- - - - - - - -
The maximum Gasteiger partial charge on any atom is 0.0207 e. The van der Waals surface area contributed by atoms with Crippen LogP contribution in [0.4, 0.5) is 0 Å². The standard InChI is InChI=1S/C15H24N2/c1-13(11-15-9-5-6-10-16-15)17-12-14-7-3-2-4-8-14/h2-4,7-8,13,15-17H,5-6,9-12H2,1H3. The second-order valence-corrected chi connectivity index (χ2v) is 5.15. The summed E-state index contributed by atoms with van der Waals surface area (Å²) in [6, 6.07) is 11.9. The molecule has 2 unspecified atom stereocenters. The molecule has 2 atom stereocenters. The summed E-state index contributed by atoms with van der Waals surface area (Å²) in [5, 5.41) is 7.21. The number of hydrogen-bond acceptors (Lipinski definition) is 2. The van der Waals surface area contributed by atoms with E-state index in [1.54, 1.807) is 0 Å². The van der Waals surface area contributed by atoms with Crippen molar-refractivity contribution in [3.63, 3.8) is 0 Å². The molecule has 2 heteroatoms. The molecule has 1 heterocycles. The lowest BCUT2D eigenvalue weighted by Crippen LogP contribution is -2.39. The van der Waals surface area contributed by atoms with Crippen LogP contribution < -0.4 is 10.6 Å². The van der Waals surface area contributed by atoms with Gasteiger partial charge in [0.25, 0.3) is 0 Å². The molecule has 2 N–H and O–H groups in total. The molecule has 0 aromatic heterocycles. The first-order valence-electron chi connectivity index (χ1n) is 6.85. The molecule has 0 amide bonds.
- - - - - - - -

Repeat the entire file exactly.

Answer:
The maximum Gasteiger partial charge on any atom is 0.0207 e. The van der Waals surface area contributed by atoms with Crippen LogP contribution in [0.4, 0.5) is 0 Å². The standard InChI is InChI=1S/C15H24N2/c1-13(11-15-9-5-6-10-16-15)17-12-14-7-3-2-4-8-14/h2-4,7-8,13,15-17H,5-6,9-12H2,1H3. The second-order valence-corrected chi connectivity index (χ2v) is 5.15. The summed E-state index contributed by atoms with van der Waals surface area (Å²) in [6, 6.07) is 11.9. The molecule has 2 unspecified atom stereocenters. The molecule has 2 atom stereocenters. The summed E-state index contributed by atoms with van der Waals surface area (Å²) in [5, 5.41) is 7.21. The number of hydrogen-bond acceptors (Lipinski definition) is 2. The van der Waals surface area contributed by atoms with E-state index in [1.54, 1.807) is 0 Å². The van der Waals surface area contributed by atoms with Crippen molar-refractivity contribution in [3.63, 3.8) is 0 Å². The molecule has 2 heteroatoms. The molecule has 1 heterocycles. The lowest BCUT2D eigenvalue weighted by Crippen LogP contribution is -2.39. The van der Waals surface area contributed by atoms with Crippen LogP contribution < -0.4 is 10.6 Å². The van der Waals surface area contributed by atoms with Gasteiger partial charge in [0.25, 0.3) is 0 Å². The molecule has 2 N–H and O–H groups in total. The molecule has 0 aromatic heterocycles. The first-order valence-electron chi connectivity index (χ1n) is 6.85. The molecule has 0 amide bonds.